Subprime Time: Lone Star Funds is Embroiled in Another Legal Battle
It's always something with Dallas-based Lone Star Funds. First there was that never-ending -- and ongoing? -- battle with South Korean officials over Lone Star's proposed sale of Korean Exchange Bank. Now, the Harwood Street-HQ'd company is gearing up for a legal battle over its proposed purchase of San Diego-based subprime lender Accredited Home Lenders Holding Co. That deal was to be done by midnight today; for the moment, at least, that ain't gonna happen.
As recently as June, Lone Star said it intended to buy Accredited Home Lenders for $400 million, or $15.10 a share. But then Accredited's share prices fell to a paltry $3.77 a share in the wake of the subprime scandal, and Lone Star wanted out: On Friday, Lone Star filed with the Securities and Exchange Commission a document in which it insisted that "in light of the drastic deterioration in the financial and operational condition of [Accredited], among other things, as of today, [Accredited] would fail to satisfy the conditions to the closing of the tender offer." Then Accredited sent to its employees a memo in which it insisted, "We want you to be the first to know that we disagree completely with Lone Star’s claim and intend to hold Lone Star to its obligations under our agreement with them." And now, Accredited has the lawsuit to prove its sincerity. --Robert Wilonsky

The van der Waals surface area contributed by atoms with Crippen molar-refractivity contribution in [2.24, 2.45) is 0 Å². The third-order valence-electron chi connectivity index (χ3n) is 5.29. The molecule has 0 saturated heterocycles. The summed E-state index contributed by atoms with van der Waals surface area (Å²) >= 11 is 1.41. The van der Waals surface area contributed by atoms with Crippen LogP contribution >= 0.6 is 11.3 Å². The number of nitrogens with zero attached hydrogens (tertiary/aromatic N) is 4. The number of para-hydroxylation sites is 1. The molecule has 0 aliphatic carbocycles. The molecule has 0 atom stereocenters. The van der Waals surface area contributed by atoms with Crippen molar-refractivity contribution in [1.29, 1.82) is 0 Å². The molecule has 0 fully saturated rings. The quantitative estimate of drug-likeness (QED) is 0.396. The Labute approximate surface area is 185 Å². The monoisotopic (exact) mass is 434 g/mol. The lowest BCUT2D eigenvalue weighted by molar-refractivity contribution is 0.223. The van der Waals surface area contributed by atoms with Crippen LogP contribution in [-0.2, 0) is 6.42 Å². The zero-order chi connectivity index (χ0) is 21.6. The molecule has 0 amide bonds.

Update: This morning, Lone Star Funds issued this response to the lawsuit, in which it more or less reiterates its filing with the SEC.